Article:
METRO PLUS

A truly liberated woman?



Born free. But are women still in chains

Decades ago, Bernard Shaw said, "Give women the vote, and in five years, there will be a crushing tax on bachelors." Bachelors still go tax-free but women have gone places. Nancy Palosi has cracked the marble ceiling to become U.S. Congress' first woman speaker. Hillary Clinton has thrown in her hat at the presidential ring. Our women combat armies outside home, hold jobs that were declared "they-can't-handle". Talent crunch has forced the corporate world to make offices women-friendly, offer flexi-time and work-from-home sops. Women can now have kids and feed them too. Does it mean the millennial woman is fluttering out of her cocoon? Is she truly liberated? Judge Chitra Venkatraman had a hard time controlling laughter. "When she becomes a decision maker," she said chuckling. "Liberation is choosing the path, being adaptable, saying `I made a mistake', doing course correction and then reaching the goal." She won't pin "liberated" labels on educated, urban women. "Urban education stunts thinking," she said. "A city woman would grin and hear the husband abusing. She'd worry about social response. An unlettered slum/rural woman free of cultural constraints will reach for the nearest broom to whack him." A homemaker is better equipped to handle men, she claimed. A home has fewer situational roadblocks, allowing her to think independently.

Freedom, gender-free

Is she a free woman? "Yes. I have a job of my choice, spend time with family, socialise. I know where to compromise. Freedom is gender-free. It's adjusting to surroundings and taking what you want." Ok, be a balanced ropewalker. "Forget the woman, a liberated human being is a myth," said Asha Krishnakumar, HR executive, conceding if freedom enjoyed were compared, the woman's side would shoot up in a balance. Emancipation comes at a huge price, she held. "We have to work three times harder for recognition. When a man travels, he calls home saying, `Get my bag ready.' He's away for three days, God knows where, and is patted for excellent work. If a woman is successful, she got there `somehow', never through hard work. At every level, it's the born-free-but-everywhere-in-chains story."Yeah, a lot of women appear emancipated. But being a good boss, employee, mom, daughter-in-law and wife means you have no life of your own. You "adjust", you're last in the "to cope" list. You strive for what men take for granted - like trust. Now women earn as much and more, are assertive and ask questions. And men can't take it! Couples end up in crowded family courts. "I am in the top 5 per cent. I wear the `modern' crown. But in a larger perspective, suppression exists in subtle ways."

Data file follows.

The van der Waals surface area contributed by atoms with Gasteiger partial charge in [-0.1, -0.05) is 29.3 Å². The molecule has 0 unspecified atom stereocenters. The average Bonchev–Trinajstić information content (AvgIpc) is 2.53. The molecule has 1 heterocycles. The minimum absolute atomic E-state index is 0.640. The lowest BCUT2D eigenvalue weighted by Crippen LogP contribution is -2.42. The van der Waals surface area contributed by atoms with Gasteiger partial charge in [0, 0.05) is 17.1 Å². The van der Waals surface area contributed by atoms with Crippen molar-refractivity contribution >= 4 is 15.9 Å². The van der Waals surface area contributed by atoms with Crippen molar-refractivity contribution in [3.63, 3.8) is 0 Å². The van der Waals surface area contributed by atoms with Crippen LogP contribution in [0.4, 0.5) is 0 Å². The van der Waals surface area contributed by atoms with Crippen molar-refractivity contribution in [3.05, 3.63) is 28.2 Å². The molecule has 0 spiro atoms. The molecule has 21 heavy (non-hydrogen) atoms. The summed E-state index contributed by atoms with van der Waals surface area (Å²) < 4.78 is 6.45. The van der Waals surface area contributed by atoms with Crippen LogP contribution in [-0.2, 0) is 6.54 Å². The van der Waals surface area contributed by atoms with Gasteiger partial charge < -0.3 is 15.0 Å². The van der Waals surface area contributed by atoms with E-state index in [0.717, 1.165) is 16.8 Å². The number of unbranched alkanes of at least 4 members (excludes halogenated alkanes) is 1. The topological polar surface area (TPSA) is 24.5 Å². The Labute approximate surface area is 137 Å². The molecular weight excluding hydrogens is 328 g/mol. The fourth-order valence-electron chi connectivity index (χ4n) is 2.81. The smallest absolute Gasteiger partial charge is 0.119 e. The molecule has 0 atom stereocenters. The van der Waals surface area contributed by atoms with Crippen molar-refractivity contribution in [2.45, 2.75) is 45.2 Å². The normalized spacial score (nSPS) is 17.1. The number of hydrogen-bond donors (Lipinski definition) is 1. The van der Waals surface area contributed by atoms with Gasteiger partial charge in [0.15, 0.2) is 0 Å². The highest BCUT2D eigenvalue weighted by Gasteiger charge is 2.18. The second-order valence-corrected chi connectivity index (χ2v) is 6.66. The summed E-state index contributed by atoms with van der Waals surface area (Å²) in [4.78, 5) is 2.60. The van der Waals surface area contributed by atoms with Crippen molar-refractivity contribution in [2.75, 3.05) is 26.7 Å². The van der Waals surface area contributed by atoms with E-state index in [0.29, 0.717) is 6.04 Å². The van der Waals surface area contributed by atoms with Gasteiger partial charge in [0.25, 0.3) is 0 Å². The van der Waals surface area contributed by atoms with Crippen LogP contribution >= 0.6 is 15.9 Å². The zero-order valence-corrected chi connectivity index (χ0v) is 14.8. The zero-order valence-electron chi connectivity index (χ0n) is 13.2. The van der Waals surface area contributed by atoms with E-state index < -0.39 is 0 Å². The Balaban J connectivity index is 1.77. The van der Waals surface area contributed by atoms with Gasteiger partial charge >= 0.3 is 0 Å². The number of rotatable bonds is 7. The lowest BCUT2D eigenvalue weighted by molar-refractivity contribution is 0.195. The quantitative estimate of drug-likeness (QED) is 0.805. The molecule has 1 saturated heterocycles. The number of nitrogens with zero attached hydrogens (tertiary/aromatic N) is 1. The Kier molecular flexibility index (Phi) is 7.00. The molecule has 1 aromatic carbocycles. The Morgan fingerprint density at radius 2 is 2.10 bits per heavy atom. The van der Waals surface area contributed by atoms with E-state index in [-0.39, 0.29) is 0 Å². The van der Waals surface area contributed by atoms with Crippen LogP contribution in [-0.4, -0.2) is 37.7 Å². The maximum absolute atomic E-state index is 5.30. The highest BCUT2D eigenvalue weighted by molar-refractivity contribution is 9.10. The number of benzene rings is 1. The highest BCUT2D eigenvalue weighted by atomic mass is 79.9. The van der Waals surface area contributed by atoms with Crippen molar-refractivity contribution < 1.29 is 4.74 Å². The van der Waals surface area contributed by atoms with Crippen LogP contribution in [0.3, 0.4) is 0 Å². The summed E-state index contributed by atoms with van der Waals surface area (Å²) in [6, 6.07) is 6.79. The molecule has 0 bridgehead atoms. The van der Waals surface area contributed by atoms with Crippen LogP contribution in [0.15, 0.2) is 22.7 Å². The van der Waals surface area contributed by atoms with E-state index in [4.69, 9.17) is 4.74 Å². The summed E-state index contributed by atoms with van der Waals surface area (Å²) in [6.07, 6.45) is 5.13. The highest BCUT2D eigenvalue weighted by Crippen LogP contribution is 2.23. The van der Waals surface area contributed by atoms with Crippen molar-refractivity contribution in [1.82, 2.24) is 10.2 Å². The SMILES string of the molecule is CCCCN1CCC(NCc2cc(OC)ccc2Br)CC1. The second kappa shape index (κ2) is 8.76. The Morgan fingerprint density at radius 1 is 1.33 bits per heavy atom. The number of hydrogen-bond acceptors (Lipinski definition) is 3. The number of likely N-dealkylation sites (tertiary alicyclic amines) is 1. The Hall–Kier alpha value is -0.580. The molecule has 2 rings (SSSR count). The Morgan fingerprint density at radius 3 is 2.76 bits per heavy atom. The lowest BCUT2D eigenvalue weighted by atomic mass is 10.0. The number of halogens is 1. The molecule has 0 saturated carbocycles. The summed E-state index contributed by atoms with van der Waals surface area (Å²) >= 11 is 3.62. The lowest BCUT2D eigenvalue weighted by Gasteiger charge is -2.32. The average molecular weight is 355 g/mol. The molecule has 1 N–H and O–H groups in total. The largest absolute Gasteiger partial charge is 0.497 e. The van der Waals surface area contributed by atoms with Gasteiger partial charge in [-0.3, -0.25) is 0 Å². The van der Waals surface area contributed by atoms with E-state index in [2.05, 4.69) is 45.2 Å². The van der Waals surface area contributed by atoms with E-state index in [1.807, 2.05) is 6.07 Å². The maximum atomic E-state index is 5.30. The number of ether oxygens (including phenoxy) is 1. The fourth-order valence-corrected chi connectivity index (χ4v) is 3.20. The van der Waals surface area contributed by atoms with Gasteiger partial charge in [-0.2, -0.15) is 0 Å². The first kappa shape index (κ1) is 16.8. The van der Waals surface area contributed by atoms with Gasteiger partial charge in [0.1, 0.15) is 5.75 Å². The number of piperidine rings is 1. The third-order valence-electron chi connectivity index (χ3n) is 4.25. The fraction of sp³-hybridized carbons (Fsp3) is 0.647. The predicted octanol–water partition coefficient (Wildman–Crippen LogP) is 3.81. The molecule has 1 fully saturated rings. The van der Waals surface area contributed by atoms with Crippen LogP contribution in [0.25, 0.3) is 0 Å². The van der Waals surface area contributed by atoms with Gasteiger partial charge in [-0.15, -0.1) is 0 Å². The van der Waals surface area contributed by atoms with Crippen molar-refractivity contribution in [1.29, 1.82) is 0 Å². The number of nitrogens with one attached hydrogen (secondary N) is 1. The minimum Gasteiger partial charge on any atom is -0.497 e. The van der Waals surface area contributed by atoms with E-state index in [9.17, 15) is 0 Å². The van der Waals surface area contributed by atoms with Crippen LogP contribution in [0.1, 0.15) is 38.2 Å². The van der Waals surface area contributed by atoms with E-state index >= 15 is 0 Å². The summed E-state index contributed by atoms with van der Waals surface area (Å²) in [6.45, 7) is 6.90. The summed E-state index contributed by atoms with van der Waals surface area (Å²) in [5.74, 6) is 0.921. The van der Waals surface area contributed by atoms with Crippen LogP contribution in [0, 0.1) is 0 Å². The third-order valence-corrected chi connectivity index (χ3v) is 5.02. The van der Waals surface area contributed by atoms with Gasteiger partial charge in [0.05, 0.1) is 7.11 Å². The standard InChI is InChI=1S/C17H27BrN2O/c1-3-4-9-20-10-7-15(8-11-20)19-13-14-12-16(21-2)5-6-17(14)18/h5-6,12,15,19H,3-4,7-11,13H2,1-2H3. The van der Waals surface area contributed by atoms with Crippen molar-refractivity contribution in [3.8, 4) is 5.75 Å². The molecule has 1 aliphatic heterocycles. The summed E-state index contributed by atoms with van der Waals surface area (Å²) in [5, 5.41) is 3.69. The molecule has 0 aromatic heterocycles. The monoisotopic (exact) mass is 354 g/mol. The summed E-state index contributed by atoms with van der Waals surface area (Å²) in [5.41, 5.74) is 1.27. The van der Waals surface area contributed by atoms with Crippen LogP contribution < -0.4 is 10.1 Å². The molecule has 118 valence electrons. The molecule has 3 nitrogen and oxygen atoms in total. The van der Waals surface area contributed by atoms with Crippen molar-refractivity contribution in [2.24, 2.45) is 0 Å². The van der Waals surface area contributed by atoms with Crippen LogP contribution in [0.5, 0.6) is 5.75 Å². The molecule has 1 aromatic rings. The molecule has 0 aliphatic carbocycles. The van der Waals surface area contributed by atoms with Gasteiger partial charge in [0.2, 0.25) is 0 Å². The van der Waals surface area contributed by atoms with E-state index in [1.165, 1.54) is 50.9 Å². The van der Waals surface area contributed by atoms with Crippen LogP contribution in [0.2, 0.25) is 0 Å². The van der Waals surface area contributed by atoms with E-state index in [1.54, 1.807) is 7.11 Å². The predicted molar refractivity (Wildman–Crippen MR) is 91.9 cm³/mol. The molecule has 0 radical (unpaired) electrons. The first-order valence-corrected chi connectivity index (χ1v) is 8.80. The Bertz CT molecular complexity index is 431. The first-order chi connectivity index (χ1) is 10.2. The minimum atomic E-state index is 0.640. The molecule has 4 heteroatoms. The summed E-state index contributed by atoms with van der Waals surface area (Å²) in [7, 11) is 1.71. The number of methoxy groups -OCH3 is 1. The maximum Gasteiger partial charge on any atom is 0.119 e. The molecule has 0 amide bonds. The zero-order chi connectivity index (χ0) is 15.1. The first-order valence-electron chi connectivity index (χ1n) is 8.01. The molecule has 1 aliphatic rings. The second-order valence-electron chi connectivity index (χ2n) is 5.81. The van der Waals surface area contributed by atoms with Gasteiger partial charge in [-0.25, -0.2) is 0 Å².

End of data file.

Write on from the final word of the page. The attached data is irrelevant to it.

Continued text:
The reality

Bite the reality; we still battle poor mindsets, said an IIMA alumnus. There are pockets of empowerment. Opportunities haven't cancelled out expectations. We have to fill moulds, play a complementary role. Even in "progressive" societies, women need to dress and talk in a certain way for people to like them. And we're eager to please, we try hard to fit. "In a world of female foeticide, domestic violence, denial of voting rights and polygamy, total liberation is a long way off."Are men totally liberated? No! Not when they are expected to be career-driven, macho and ambitious. Ah, but the anti-feminist brigade has something to chew on. Women's liberation has been good for men. Now women go out and earn, pay EMIs, swipe plastic for personal wants, men have choices they never had. "When I married a career woman, I could afford to quit my job as a lawyer and become a full-time writer," boasted a guy who's been grinning from ear to ear ever since. Men can work part time, as wife trudges up the corporate ladder. Not all are Alpha males out to conquer the world!A woman is ready to be president of the most powerful democracy, but is the country ready for it? GEETA PADMANABHAN

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